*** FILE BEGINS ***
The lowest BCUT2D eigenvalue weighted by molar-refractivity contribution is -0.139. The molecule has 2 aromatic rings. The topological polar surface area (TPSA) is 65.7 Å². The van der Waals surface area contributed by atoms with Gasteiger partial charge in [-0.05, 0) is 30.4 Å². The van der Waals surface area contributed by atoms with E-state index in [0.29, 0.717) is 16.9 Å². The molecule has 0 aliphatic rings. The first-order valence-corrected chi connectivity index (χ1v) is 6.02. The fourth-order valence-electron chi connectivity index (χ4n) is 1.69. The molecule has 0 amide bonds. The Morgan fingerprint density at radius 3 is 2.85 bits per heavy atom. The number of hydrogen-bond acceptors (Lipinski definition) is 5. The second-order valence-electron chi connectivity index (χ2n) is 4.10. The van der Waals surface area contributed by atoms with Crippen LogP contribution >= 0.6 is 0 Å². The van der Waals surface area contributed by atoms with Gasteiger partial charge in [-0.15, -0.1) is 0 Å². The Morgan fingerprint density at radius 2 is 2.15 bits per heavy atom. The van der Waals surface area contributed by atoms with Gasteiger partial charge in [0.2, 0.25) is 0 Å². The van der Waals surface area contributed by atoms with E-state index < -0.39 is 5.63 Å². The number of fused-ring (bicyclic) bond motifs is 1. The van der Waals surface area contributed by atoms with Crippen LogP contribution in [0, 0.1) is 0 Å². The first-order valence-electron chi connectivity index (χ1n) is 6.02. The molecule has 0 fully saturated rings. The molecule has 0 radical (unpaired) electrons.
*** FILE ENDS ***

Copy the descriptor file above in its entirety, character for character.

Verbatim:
The lowest BCUT2D eigenvalue weighted by molar-refractivity contribution is -0.139. The molecule has 2 aromatic rings. The topological polar surface area (TPSA) is 65.7 Å². The van der Waals surface area contributed by atoms with Gasteiger partial charge in [-0.05, 0) is 30.4 Å². The van der Waals surface area contributed by atoms with E-state index in [0.29, 0.717) is 16.9 Å². The molecule has 0 aliphatic rings. The first-order valence-corrected chi connectivity index (χ1v) is 6.02. The fourth-order valence-electron chi connectivity index (χ4n) is 1.69. The molecule has 0 amide bonds. The Morgan fingerprint density at radius 3 is 2.85 bits per heavy atom. The number of hydrogen-bond acceptors (Lipinski definition) is 5. The second-order valence-electron chi connectivity index (χ2n) is 4.10. The van der Waals surface area contributed by atoms with Crippen LogP contribution >= 0.6 is 0 Å². The van der Waals surface area contributed by atoms with Gasteiger partial charge in [-0.15, -0.1) is 0 Å². The Morgan fingerprint density at radius 2 is 2.15 bits per heavy atom. The van der Waals surface area contributed by atoms with Gasteiger partial charge in [0.2, 0.25) is 0 Å². The van der Waals surface area contributed by atoms with E-state index < -0.39 is 5.63 Å². The number of fused-ring (bicyclic) bond motifs is 1. The van der Waals surface area contributed by atoms with Crippen LogP contribution in [0, 0.1) is 0 Å². The first-order valence-electron chi connectivity index (χ1n) is 6.02. The molecule has 0 fully saturated rings. The molecule has 0 radical (unpaired) electrons.